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What pump is suitable for a CPU and SLi

Discussion in 'Watercooling' started by Peter187, 7 Oct 2018.

  1. Peter187

    Peter187 What is a Dremel?

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    Hi All

    I decided to pull my old X58 out of the cupboard as i found a fix for the mobo and it runs as per normal. I ended up buying two second hand GTX690's for extra cheap plus free postage.

    I ordered two bykski GPU water blocks after reading some reviews and watching a few youtube videos on that brand plus they are the only one's selling water blocks for a GTX690, but need some help with choosing a suitable pump as I've never done liquid cooling for CPU and SLi.

    Thanks
     
  2. 23RO_UK

    23RO_UK Hasta Mañana

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    Well my first question wouldn't be so much what pump is suitable, rather how many radiators will you be using and what manufacturer are they...?

    a) 690's in SLi are going to produce a sh*t load of heat to dissipate.
    b) Some radiators are more flow restrictive than others (some CPU blocks and most certainly GPU blocks will further kill flow rate).
    c) Dependant apon how restrictive your loop is will then dictate your choice of pump.
     
    Last edited: 7 Oct 2018
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  3. Peter187

    Peter187 What is a Dremel?

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    thanks for the reply but I haven't chosen any other parts as yet but radiators are well priced so I'm not too concerned about which one's to buy. How about something like

    1x EK Coolstream PE 360
    1x EK Coolstream PE 240
    Thermaltake Pacific W4 CPU water clock.

    Feel free to recommend some parts.
     
  4. 23RO_UK

    23RO_UK Hasta Mañana

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    EK Coolstream PE's are meh in terms of cooling and are only designed for push config fans, front and backing them wont gain you much performance boost either - personally if I were going for rads of that thickness I'd go with HWLabs Nemesis GTS's.

    In terms of cooling, you should ideally spec 120/140 of radiator surface area per CPU/GPU to be cooled plus an additional 120/140 buffer; in this instance by using a 360 and 240 your running the bare minimum.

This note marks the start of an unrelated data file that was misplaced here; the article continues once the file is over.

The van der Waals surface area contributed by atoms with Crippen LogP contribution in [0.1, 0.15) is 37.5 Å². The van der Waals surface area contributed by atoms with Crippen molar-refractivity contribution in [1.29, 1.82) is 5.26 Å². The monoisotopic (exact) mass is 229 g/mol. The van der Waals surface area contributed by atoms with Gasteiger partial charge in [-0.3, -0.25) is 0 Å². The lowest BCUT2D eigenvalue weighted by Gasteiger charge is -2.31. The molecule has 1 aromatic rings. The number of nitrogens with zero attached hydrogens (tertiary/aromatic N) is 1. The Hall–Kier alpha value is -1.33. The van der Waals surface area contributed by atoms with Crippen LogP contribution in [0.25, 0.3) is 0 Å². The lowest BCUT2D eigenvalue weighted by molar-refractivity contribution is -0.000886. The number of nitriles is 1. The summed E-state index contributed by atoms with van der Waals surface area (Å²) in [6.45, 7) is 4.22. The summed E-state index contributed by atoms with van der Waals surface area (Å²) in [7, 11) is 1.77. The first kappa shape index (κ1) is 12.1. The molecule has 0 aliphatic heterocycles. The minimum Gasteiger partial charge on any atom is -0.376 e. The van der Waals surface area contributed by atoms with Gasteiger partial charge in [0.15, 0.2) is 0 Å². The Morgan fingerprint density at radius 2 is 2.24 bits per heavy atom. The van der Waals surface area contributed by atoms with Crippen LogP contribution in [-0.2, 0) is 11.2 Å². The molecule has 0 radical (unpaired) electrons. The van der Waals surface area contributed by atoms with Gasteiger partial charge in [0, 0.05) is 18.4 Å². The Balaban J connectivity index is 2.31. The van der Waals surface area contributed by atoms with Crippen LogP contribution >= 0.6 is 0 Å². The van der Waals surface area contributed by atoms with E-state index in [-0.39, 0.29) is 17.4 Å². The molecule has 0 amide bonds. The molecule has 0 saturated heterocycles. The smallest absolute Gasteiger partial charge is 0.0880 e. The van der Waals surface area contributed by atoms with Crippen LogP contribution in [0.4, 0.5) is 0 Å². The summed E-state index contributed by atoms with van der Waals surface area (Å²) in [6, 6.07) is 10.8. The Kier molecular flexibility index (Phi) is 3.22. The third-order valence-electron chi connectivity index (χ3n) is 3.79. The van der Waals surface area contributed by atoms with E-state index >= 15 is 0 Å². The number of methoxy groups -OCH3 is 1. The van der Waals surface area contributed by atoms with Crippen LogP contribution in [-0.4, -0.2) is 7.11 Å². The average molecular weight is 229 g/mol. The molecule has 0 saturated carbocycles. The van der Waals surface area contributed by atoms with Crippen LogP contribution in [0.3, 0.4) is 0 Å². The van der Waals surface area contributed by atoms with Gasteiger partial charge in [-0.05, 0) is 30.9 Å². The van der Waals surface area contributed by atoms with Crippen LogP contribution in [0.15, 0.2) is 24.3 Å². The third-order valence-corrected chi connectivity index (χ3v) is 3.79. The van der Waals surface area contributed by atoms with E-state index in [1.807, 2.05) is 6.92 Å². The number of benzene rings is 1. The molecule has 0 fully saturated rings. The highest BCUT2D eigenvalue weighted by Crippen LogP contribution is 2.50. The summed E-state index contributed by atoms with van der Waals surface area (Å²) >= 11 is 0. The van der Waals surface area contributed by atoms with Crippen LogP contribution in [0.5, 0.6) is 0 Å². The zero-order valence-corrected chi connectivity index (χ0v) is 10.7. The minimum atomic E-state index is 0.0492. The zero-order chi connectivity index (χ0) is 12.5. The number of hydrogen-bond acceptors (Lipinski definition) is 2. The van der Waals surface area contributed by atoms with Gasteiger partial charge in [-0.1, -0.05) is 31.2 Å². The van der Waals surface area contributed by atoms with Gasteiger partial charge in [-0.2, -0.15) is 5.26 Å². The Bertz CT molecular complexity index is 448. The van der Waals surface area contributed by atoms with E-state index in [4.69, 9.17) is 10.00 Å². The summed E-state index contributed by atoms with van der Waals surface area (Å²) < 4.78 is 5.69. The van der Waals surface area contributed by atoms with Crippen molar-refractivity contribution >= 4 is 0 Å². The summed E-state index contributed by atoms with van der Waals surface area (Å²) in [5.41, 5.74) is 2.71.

I have no first hand experience with TT CPU blocks, my own preference has always been Aquacomputer; what CPU are you cooling? Are you intending on overclocking?

    Given the level of loop restriction I'm thinking you'll need a pair of DDC's LINK, a single DDC or D5 won't do the job and you'll need the head pressure of the DDC's to overcome the flow restriction.
     
    Last edited: 7 Oct 2018
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  5. Thewelder

    Thewelder Member

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    No better then a swiftech p655 $123 with variable speed output..mines going on 10 years now Flawlessly....threw dual 120x3 rads,gpu,and cpu blocks setting always on 1 (min).

    Been running sooooo many hot cpu and gpu combos with it threw the years.

    Just bought a spare for the closet,I cannot belive how LONG they last.
     
  6. cobalt6700

    cobalt6700 Active Member

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    The Swiftech P655 (Laing D5 Vario) Is a great pump, I’ve had one for 10 years running flawlessly. I would suggest two pumps on the one loop to make sure you had a good flow rate with that many components.

    I also agree with 23RO_UK, you want to be spec’ing 130/140 per CPU/GPU chip, and another 120/140 on top. The Nemisis GTS is a good rad, I have one in my current rig (4970k/980ti) with an EK 280 XTC and get good overclocked temps on a low fan speed.

    I’m guessing 1x360 and 1x240 is the limit of the case you have? If so - fit the thickest rads and best static pressure fans you can afford.

    If not (and you are yet to spec a case) then I would go with being able to fit the biggest rads you can (some people don’t want/can’t afford a massive case) and at least 2x 360. I would personally spec 2x420’s.

    Looking forward to seeing it - sounds like a cool looking system your going to end up with :thumb:

    (No pun intended)
     
  7. Big Elf

    Big Elf Oh no! Not another f----ing elf!

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    A 655 or a DDC preferably PWM for either should be sufficient. I'd go with dual pumps purely for redundancy. PWM helps reduce noise levels as well as pump wear.

    The more rad space then in theory the lower the fan speeds if low noise is what you're aiming for.
     

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